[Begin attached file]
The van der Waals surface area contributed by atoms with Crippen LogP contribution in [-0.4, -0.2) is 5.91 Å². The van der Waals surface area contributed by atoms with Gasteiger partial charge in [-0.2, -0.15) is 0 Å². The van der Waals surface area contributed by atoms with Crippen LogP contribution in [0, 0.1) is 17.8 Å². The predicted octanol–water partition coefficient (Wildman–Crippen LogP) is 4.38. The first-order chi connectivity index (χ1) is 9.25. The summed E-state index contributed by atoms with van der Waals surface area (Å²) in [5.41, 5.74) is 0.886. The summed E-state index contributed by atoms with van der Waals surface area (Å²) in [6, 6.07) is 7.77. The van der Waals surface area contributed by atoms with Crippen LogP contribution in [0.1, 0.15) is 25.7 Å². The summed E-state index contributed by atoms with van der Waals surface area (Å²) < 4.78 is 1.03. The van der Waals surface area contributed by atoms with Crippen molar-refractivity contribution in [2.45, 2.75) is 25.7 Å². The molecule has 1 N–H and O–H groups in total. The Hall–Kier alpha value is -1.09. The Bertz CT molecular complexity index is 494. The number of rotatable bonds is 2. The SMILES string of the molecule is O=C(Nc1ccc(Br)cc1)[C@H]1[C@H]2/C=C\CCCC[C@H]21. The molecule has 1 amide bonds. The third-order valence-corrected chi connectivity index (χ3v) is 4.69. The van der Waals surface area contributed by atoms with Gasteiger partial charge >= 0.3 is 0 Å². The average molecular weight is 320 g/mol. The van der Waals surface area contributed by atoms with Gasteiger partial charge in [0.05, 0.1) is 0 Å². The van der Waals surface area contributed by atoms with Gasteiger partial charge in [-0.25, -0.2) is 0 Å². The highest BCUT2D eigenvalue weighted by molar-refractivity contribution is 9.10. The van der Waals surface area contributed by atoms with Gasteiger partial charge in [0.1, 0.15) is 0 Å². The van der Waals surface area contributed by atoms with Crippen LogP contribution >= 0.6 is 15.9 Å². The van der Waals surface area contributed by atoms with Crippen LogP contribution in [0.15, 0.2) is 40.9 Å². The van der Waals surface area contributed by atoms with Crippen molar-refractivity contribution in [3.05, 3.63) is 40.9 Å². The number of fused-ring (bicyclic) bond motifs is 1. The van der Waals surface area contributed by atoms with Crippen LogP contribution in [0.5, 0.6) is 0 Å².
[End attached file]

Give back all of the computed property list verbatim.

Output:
The van der Waals surface area contributed by atoms with Crippen LogP contribution in [-0.4, -0.2) is 5.91 Å². The van der Waals surface area contributed by atoms with Gasteiger partial charge in [-0.2, -0.15) is 0 Å². The van der Waals surface area contributed by atoms with Crippen LogP contribution in [0, 0.1) is 17.8 Å². The predicted octanol–water partition coefficient (Wildman–Crippen LogP) is 4.38. The first-order chi connectivity index (χ1) is 9.25. The summed E-state index contributed by atoms with van der Waals surface area (Å²) in [5.41, 5.74) is 0.886. The summed E-state index contributed by atoms with van der Waals surface area (Å²) in [6, 6.07) is 7.77. The van der Waals surface area contributed by atoms with Crippen LogP contribution in [0.1, 0.15) is 25.7 Å². The summed E-state index contributed by atoms with van der Waals surface area (Å²) < 4.78 is 1.03. The van der Waals surface area contributed by atoms with Crippen molar-refractivity contribution in [2.45, 2.75) is 25.7 Å². The molecule has 1 N–H and O–H groups in total. The Hall–Kier alpha value is -1.09. The Bertz CT molecular complexity index is 494. The number of rotatable bonds is 2. The SMILES string of the molecule is O=C(Nc1ccc(Br)cc1)[C@H]1[C@H]2/C=C\CCCC[C@H]21. The molecule has 1 amide bonds. The third-order valence-corrected chi connectivity index (χ3v) is 4.69. The van der Waals surface area contributed by atoms with Gasteiger partial charge >= 0.3 is 0 Å². The average molecular weight is 320 g/mol. The van der Waals surface area contributed by atoms with Gasteiger partial charge in [0.05, 0.1) is 0 Å². The van der Waals surface area contributed by atoms with Gasteiger partial charge in [-0.25, -0.2) is 0 Å². The highest BCUT2D eigenvalue weighted by molar-refractivity contribution is 9.10. The van der Waals surface area contributed by atoms with Gasteiger partial charge in [0.1, 0.15) is 0 Å². The van der Waals surface area contributed by atoms with Crippen LogP contribution >= 0.6 is 15.9 Å². The van der Waals surface area contributed by atoms with Crippen LogP contribution in [0.15, 0.2) is 40.9 Å². The van der Waals surface area contributed by atoms with Crippen molar-refractivity contribution in [3.05, 3.63) is 40.9 Å². The number of fused-ring (bicyclic) bond motifs is 1. The van der Waals surface area contributed by atoms with Crippen LogP contribution in [0.5, 0.6) is 0 Å².